The su­per tourer, re­fined.

It’s hard to be­lieve that Yamaha’s FJR1300 is now al­most 20 years old. In­tro­duced in 2001, the FJR has come to de­fine the Sport Tourer cat­e­gory, and through suc­ces­sive mod­els has gained in­creas­ing de­grees of re­fine­ment.

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For the first 15 years of its ex­is­tence, a five-speed gear­box was con­sid­ered suf­fi­cient, in view of the mas­sive torque and flex­i­bil­ity gen­er­ated by the 1,298cc en­gine, but a sixth ra­tio was added in 2016 to give an over­drive top gear as well as bet­ter ac­cel­er­a­tion due to the closer ra­tios. Shaft drive keeps ev­ery­thing clean and vir­tu­ally main­te­nance free in the back end. I couldn’t calculate the mileage I’ve knocked up on var­i­ous FJRs, not just in Aus­tralia but the length and breadth of New Zealand, and ev­ery kilo­me­tre has been trou­ble free and im­mensely sat­is­fy­ing. It never ceases to amaze me that for a mo­tor­cy­cle weigh­ing around 270kg dry, just how in­cred­i­bly ma­noeu­vrable it is. Once you drop into the seat, which is a sen­si­ble 805mm from the road, the FJR fits like an old glove. That seat height is im­por­tant not just in it­self, but in the whole rid­ing po­si­tion re­la­tion­ship be­tween seat, han­dle­bars and footrests, be­cause this is a mo­tor­cy­cle where you tend to spend long hours on the road.

For 2019, the venerable FJR1300 de­liv­ers more of the same pack­age that has made it such an icon amongst tour­ers the world over, with fea­tures that make life eas­ier on the road. The front screen is ad­justable elec­tron­i­cally while on the move, and in its high­est po­si­tion does an ad­mirable job of fend­ing off rain and wind. Light­ing is now LED front and rear, and a handy in­no­va­tion is a pair of aux­il­iary front lights that are bank­ing sen­si­tive – in other words, when you tip into a cor­ner, one or other of these come on to high­light the patch of road to your im­me­di­ate left or right, rather than sim­ply dead ahead. Cosy heated grips are stan­dard along with a 12 volt socket to power all sorts of de­vices. When you’re fully loaded with gear and a pil­lion, the su­per light As­sist & Slip­per clutch makes for smooth down­shift­ing, and there are trac­tion con­trol and cruise con­trol sys­tems which are ac­ti­vated via the han­dle­bar switches.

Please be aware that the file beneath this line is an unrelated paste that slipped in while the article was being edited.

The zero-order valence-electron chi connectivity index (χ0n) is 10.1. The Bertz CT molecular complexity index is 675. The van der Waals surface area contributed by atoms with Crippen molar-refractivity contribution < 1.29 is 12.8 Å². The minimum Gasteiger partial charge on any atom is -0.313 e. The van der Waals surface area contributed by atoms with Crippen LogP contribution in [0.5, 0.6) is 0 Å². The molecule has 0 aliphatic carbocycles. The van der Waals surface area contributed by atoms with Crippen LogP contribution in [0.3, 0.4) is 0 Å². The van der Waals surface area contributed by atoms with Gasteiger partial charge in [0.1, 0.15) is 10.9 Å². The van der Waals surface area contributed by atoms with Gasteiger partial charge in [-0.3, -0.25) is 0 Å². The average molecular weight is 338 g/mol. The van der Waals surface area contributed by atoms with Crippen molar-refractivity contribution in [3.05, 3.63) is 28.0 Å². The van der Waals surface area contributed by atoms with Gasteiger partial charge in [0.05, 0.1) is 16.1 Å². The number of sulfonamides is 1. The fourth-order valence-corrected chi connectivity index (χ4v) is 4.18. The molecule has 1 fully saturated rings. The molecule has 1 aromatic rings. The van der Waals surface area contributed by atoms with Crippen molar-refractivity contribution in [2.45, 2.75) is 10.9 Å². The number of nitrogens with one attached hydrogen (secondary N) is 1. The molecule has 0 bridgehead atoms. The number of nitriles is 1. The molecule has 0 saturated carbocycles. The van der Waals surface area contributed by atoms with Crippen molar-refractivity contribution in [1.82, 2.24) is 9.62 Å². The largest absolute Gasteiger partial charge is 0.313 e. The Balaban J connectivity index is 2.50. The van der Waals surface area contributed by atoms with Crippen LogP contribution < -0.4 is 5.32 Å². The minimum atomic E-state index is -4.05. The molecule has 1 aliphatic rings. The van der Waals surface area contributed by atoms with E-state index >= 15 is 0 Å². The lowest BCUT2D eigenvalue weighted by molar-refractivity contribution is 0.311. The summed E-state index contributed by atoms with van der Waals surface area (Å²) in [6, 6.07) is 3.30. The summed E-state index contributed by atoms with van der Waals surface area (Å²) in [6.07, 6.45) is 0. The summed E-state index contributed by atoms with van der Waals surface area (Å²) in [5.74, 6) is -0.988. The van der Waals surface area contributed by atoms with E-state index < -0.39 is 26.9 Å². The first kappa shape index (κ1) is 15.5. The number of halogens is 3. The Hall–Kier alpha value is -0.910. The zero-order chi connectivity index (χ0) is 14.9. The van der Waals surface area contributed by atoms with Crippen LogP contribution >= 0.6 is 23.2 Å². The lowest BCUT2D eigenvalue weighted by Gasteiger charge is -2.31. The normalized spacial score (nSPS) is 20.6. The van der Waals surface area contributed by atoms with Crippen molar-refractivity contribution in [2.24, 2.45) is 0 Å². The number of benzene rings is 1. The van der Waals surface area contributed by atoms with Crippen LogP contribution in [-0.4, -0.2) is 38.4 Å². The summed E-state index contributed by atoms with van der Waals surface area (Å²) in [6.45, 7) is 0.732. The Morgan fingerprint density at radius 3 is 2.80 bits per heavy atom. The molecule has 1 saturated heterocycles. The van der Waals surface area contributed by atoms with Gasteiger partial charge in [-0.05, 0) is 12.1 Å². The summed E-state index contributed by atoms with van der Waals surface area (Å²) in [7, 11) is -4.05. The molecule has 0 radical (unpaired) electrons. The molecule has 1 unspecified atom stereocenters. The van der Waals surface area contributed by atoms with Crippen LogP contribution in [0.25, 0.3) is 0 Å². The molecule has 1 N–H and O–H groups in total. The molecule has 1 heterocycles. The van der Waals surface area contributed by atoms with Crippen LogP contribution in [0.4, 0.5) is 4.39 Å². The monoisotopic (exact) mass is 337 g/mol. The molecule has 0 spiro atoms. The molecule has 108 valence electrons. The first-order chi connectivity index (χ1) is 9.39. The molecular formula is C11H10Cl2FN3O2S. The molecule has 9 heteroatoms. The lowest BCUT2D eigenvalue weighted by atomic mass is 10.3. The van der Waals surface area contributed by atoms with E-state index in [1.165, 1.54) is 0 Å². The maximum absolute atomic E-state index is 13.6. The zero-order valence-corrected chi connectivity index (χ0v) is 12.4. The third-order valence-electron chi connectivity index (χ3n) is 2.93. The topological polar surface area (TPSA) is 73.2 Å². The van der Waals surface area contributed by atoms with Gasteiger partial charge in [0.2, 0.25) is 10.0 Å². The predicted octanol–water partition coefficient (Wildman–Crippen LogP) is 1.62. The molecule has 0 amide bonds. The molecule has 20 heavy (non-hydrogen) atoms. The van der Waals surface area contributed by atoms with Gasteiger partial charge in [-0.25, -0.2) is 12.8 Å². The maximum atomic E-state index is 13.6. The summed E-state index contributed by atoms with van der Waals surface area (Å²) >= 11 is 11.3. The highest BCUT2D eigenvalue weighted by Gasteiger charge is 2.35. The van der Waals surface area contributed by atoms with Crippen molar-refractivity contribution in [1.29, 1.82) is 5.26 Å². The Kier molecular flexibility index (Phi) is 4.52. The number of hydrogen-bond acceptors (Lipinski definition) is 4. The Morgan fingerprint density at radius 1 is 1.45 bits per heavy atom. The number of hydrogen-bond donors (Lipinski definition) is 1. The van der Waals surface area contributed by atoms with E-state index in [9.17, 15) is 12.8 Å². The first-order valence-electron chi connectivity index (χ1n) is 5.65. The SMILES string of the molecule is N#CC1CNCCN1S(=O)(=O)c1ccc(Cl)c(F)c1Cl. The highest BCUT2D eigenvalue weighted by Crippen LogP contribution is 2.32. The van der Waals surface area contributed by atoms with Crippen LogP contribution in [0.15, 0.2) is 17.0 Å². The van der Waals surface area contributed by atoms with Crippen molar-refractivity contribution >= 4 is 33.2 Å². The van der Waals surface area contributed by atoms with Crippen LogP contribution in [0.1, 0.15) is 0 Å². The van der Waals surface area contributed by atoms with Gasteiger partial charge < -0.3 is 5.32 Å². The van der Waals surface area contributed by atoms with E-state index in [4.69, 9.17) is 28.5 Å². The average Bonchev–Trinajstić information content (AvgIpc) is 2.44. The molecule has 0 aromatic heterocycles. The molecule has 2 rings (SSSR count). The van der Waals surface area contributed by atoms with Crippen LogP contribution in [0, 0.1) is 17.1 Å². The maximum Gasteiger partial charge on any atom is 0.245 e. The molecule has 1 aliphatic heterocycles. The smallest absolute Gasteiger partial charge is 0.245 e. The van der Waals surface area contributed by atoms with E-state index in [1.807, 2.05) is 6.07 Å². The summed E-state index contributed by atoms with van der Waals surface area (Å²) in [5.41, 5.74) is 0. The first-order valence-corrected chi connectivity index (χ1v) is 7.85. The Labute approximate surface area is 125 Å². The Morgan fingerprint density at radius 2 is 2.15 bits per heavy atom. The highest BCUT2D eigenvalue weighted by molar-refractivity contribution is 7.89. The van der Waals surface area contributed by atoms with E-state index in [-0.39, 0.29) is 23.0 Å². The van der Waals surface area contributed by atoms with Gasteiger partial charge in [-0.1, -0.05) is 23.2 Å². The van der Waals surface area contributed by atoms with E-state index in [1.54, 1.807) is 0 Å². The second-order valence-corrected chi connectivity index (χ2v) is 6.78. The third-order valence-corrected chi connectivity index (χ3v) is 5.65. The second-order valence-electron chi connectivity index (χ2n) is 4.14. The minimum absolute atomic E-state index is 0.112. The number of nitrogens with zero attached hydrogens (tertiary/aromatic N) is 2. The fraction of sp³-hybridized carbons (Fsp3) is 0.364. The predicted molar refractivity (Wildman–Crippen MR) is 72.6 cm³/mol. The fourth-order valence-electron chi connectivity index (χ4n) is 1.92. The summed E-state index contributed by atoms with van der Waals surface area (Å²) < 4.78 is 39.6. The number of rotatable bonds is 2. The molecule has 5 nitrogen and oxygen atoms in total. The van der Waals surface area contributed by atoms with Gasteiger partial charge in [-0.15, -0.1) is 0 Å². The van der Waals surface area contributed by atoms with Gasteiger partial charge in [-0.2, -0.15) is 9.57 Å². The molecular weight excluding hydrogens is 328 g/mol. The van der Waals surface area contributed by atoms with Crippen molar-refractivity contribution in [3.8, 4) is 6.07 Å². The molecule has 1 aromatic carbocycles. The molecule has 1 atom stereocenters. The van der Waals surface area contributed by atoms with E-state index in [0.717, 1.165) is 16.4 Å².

One of the big­gest changes in the re­cent mod­els has been the ad­di­tion of elec­tron­i­cally ad­justable sus­pen­sion which means you can set the ride ac­cord­ing to load and/or the road con­di­tions – for rider only, rider and pas­sen­ger, rider/pas­sen­ger plus lug­gage and so on. The damp­ing for

front and rear sus­pen­sion is also ad­justable, giv­ing myr­iad choices for set up. It makes a huge dif­fer­ence in sta­bil­ity and hence, con­trol and com­fort. There are also two en­gine power modes – Tour­ing and Sport – to suit con­di­tions.

Frame-wise, the FJR sports a sports­bike-style alu­minium beam chas­sis and the 2019 model now has USD forks. The fair­ing has been care­fully de­signed to de­flect the el­e­ments without be­ing overly bulky, and I can at­test to its ef­fec­tive­ness, hav­ing rid­den from Hay to Syd­ney in tor­ren­tial rain without be­ing soaked to the skin. There are handy lock­able and water­proof com­part­ments built into the sides on the fair­ing. The lat­est FJR1300 comes in a stylish Tech Graphite dé­cor with colour-matched pan­niers that are sim­ple to at­tach and re­lease. This is a mile-eater par ex­cel­lence, with ex­cep­tional road man­ners (and ex­cep­tional ac­cel­er­a­tion when re­quired) packed with fea­tures that are dead easy to ac­cess via the menus and for $27,999 (in­clud­ing GST plus On Road Costs) it rep­re­sents great value for money.

The bank­ing-sen­si­tive cor­ner­ing front light in ac­tion.

Six-speed slick-shift­ing box with A&S clutch makes for smooth rid­ing. Colour matched pan­niers are sim­ple to fit and re­move. Ad­justable front screen.

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